Friday, September 24, 2010

Tailgating- a new merchandising opportunity?

On the eve of a Penn State football game, I have been thinking about the monetary impact tailgating has on State College, PA (and other towns with a large football following). I believe that many retailers are missing out on profits by not merchandising for tailgating season.

A tailgating study conducted by the Weber grilling company reports that over the past 12 months, 1 in 8 Americans has tailgated 3.4 times. Tailgaters also reported their main tailgating purchases. "The ‘basics’ tailgaters rank their top four foods: hamburgers (70%), brats (45%), chicken (42%) and hot dogs (42%) to the tune of $106 per tailgate or $441 in groceries per year for this activity. Another group, the ‘gourmet’ tailgaters, prefer chicken (43%), ribs (39%), brats (37%) and steak (33%) to the tune of $165 per event or $1,001 per year."

Meat is not the only merchandise tailgaters need. Other items may include veggies for grilling, wine, beer, snacks, condiments, ice, sauces, desserts, drinks, serveware, etc. Why not set up a tailgate merchandise area in your retail space? Tailgaters will appreciate the convenience of a "one-stop-shop" and you may see your sales increase because of this. Use your creativity to design a space centered around your local team and advertise, advertise, advertise!

Tailgating article

As an ag entrepreneur, have you done any merchandising for tailgating? Have you seen any increase in sales for certain products during football season?

Friday, September 17, 2010

Honing your negotiating skills

As an entrepreneur, you will need to negotiate with suppliers and clients. Many people hate negotiating because they feel it leads to tense situations and unhappiness (for possibly both parties). In an article on The Customer Collective (a forum for sales and marketing executives), author and CEO of Top Sales Associates, Johnathan Farrington, gives tips on making negotiating as painless as possible.

1. Manage your emotional state- Build rapport by matching the other person’s style, pace, and approach until you have achieved a ‘connection’. Personalize the negotiation by using “I” rather than your organization’s name. This demonstrates your belief in your proposal and highlights your credibility.

2. Look for quick mutual wins to build the belief “we can agree”- Seek to address the easy/quickest areas of agreement first to reinforce the process of agreement is simple and straightforward. If you discover an area where agreement may not be reached quickly, then agree to leave it until later.

3. Use active listening skills and ask questions to give you a greater understanding of the other person’s viewpoint- The goal of active listening is for you to hear and understand other people – their words, thoughts, and feelings, and to let them know you’ve heard and understood them. Acknowledge their motivations, feelings, and point of view, even when you don’t agree with what they are saying. Your goal is to understand the message, not judge the validity of what they say.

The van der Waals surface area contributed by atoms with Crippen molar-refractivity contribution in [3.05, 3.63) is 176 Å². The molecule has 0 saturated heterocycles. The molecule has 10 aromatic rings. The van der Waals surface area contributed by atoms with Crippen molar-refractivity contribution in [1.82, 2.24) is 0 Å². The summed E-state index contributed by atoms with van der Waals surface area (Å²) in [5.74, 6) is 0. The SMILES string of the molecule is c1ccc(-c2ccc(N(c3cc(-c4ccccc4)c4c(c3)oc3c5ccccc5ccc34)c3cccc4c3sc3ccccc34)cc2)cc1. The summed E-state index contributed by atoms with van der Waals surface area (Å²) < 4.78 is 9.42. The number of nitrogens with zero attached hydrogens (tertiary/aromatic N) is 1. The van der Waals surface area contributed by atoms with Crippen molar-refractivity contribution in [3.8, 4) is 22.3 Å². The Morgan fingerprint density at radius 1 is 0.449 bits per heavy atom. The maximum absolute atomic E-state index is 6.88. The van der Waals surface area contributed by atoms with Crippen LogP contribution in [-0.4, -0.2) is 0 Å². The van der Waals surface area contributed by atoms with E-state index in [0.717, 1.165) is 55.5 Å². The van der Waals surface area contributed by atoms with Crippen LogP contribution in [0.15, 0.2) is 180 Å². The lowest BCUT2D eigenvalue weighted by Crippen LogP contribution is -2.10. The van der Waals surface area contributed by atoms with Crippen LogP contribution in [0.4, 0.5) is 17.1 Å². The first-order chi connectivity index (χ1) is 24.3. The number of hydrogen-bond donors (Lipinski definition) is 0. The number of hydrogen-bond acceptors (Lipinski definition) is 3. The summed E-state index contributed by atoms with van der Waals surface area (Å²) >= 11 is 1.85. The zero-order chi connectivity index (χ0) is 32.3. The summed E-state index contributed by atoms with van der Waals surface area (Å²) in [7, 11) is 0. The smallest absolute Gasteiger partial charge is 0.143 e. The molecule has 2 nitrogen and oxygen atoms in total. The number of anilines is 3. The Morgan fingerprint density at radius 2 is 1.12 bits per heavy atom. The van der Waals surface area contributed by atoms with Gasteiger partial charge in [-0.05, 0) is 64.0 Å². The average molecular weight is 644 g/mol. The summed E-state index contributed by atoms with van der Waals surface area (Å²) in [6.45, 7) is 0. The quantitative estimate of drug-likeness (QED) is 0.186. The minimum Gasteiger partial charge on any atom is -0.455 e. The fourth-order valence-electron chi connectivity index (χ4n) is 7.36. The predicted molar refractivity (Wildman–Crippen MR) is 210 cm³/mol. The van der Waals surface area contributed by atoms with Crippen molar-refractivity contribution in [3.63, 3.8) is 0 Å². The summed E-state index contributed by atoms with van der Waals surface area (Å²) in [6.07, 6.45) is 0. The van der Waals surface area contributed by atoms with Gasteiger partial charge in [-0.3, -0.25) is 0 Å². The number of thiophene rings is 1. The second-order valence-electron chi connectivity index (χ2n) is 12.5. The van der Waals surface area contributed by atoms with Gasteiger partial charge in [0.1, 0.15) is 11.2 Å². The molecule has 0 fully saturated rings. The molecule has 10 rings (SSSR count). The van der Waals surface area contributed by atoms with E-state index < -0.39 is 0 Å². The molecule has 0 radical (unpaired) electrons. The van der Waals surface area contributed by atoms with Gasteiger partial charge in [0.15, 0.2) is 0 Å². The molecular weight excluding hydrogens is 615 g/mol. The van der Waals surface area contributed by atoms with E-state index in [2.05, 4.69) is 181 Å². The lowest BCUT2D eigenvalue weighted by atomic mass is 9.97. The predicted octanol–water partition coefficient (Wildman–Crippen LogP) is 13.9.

4. Build trust by negotiating fairly- Act with integrity and hold a healthy respect for the intentions of the individual you are negotiating with. There is always a reason why a point of negotiation is important to the buyer and if we can appreciate more about their underlying reasons, this knowledge can be used and acted upon.

article

As an ag entrepreneur, how often do you negotiate? How do you feel about negotiating? Do you find these tips to be helpful? Do you have any other tips to make negotiating less stressful?

Thursday, September 9, 2010

What does "local" mean?

No legal authority (including the USDA) has declared a definition for "local", so how do you define it? Maybe the best way is to use the definition most popularly used by consumers. In a recent study conducted by the Mid-Atlantic Specialty Crop Research Initiative at Penn State, 1,710 participants from the metropolitan areas of New York City, Philadelphia, Baltimore, Washington, D.C., and Richmond were surveyed on this very topic.

The participants were surveyed on what types of food products they purchased, where they purchased these products, and what factors may have affected their purchasing behaviors. They were asked to indicate their definitions of “locally grown,” in terms of miles from their residence and in relative terms of distance from their residence. The majority of participants (78%) defined “locally grown” as 100 miles or less from their residence, as well as 84% defined “locally grown” as within their state of residence.



Are these findings enough to develop a definition of "local" or does the government need to get involved? Vermont and Maryland have developed or are in the process of developing their own definitions. In 2008, the state of Vermont developed a definition for "local"; foods could be considered local if they were grown within 30 miles of the point-of-purchase or within the state of Vermont. The state of Maryland is in the process of creating an industry advisory group of growers, retailers, processors and consumers to come up with guidelines to define "local".

As an ag entrepreneur, how do you define "local"? Are you marketing any of your products as "local"? Does the government (national or state) need to create a definition? Do you think different state definitions will help or hurt marketing?